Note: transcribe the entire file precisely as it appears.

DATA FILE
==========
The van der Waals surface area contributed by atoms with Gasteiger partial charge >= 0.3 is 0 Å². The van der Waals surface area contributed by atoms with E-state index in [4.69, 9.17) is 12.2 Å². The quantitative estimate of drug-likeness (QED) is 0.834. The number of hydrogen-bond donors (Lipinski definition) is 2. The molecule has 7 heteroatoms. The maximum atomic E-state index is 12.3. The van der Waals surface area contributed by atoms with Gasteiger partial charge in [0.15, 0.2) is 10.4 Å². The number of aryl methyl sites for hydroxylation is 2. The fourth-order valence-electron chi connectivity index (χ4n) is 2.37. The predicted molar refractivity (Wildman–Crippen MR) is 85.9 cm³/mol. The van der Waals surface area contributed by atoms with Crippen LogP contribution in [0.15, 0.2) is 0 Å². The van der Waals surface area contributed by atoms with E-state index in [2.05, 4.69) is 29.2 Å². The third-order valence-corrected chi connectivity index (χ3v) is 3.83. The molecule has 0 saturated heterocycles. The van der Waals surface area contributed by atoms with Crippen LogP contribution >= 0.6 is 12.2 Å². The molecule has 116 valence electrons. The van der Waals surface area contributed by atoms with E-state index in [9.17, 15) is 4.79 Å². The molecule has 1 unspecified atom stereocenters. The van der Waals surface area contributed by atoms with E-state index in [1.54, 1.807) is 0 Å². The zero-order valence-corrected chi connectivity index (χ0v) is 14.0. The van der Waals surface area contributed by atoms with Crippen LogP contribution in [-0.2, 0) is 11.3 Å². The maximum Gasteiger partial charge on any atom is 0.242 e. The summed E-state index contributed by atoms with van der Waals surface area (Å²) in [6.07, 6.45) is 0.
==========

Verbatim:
The van der Waals surface area contributed by atoms with Gasteiger partial charge >= 0.3 is 0 Å². The van der Waals surface area contributed by atoms with E-state index in [4.69, 9.17) is 12.2 Å². The quantitative estimate of drug-likeness (QED) is 0.834. The number of hydrogen-bond donors (Lipinski definition) is 2. The molecule has 7 heteroatoms. The maximum atomic E-state index is 12.3. The van der Waals surface area contributed by atoms with Gasteiger partial charge in [0.15, 0.2) is 10.4 Å². The number of aryl methyl sites for hydroxylation is 2. The fourth-order valence-electron chi connectivity index (χ4n) is 2.37. The predicted molar refractivity (Wildman–Crippen MR) is 85.9 cm³/mol. The van der Waals surface area contributed by atoms with Crippen LogP contribution in [0.15, 0.2) is 0 Å². The van der Waals surface area contributed by atoms with E-state index in [2.05, 4.69) is 29.2 Å². The third-order valence-corrected chi connectivity index (χ3v) is 3.83. The molecule has 0 saturated heterocycles. The van der Waals surface area contributed by atoms with Crippen LogP contribution >= 0.6 is 12.2 Å². The molecule has 116 valence electrons. The van der Waals surface area contributed by atoms with E-state index in [9.17, 15) is 4.79 Å². The molecule has 1 unspecified atom stereocenters. The van der Waals surface area contributed by atoms with E-state index in [1.54, 1.807) is 0 Å². The zero-order valence-corrected chi connectivity index (χ0v) is 14.0. The van der Waals surface area contributed by atoms with Crippen LogP contribution in [-0.2, 0) is 11.3 Å². The maximum Gasteiger partial charge on any atom is 0.242 e. The summed E-state index contributed by atoms with van der Waals surface area (Å²) in [6.07, 6.45) is 0.